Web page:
Major action must be taken to access ‘hidden’ finance to fulfil SDGs
UN High-level Dialogue on Financing for Development – 26 Sept
Civil society groups call for urgent reforms to combat illicit financial flows, abolish tax havens, introduce a global wealth tax and an intergovernmental body on tax cooperation.
New York, 26 September: The High-level Dialogue on Financing for Development which follows the SDG Summit, must urgently find ways to access the funds governments need to achieve the SDGs, say members of the Reflection Group*.
“The 2030 Agenda cites the enormous disparities of opportunity, wealth and power as one of the immense challenges to sustainable development. And yet governments are not doing nearly enough to tackle these challenges, despite a plethora of robust policy proposals emanating from civil society, academics and others”, say Kate Donald from the Center for Economic and Social Rights and Jens Martens from the Global Policy Forum.
Growing accumulation of private wealth while governments become poorer
Since 2015, the growth in global inequality has accelerated, with a small group of individuals and companies getting richer and richer. This concentration of economic power and wealth buys political influence, and may explain the adoption of regressive tax policies: since the 1980s, statutory corporation income tax rates have declined from an average 45% to 25-30%.
“At the same time governments are become poorer, so are forced to cut state services, adding to this wealth inequality, and hampering the achievement of the SDGs”, says Martens. The irony is that governments are now calling on those same private actors that have accumulated such wealth to run the public services they need to keep their countries afloat.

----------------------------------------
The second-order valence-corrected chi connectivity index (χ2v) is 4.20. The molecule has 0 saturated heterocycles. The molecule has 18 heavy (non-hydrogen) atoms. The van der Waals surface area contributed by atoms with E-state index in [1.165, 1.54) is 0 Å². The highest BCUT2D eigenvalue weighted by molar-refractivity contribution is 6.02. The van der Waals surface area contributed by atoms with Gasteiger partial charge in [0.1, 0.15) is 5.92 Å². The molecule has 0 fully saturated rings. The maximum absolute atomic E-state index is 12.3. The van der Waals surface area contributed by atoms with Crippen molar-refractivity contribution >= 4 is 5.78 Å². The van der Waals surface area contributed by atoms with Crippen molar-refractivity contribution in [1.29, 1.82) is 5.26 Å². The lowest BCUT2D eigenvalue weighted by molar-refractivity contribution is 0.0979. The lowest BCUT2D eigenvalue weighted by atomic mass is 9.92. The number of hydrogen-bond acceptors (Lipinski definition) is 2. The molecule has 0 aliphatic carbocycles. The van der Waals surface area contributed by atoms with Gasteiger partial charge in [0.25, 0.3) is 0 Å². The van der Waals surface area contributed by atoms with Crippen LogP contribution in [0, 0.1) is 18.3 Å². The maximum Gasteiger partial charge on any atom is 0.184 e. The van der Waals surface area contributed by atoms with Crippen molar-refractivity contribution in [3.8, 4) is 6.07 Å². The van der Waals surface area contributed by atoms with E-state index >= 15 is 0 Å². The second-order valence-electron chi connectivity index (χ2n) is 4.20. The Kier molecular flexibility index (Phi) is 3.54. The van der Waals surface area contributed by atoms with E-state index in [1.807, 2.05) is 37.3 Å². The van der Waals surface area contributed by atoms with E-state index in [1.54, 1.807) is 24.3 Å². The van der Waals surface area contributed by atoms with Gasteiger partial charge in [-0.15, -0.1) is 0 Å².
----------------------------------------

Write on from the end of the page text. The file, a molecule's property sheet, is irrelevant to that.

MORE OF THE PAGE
The rich have a much bigger ecological footprint as they consume more, and can influence decision makers to prevent robust action to fight climate change which would contradict their interests.
Urgent action needed to combat illicit financial flows
The scale of tax evasion and tax avoidance has ballooned, and the way wealthy private individuals and multinational companies stash their money in tax havens is being singled out for urgent action during the Financing for Development High Level Dialogue. Donald and Martens suggest the following measures:
- institute a serious crack-down against illicit financial flows, including through mandatory country-by-country reporting for transnational corporations, effective measures against the manipulation of transfer pricing and taking action against tax havens;
- move decisively towards the introduction of a Global Asset Register to record ownership of equity, bonds and other financial and non-financial assets;
- introduce a globally coordinated wealth tax, along the lines suggested by economist Thomas Piketty, such as a 1% tax on wealth of $1–5 million, and 2% tax above $5 million.
- establishing an intergovernmental body on tax cooperation under UN auspices in which all countries participate equally.
“The policies we suggest are practical and doable, if the political will can be mustered”, say Donald and Martens. “We believe they could be the prerequisite to unleash the transformative potential of the SDGs, and fulfil their ambition to realise the human rights of all”.
For more information or to talk to Jens Martens or Kate Donald, please contact: Daphne Davies: Tel/WhatsApp:US: +1 917 291 3560; UK: +447770230251, Daphnedoubled@gmail.com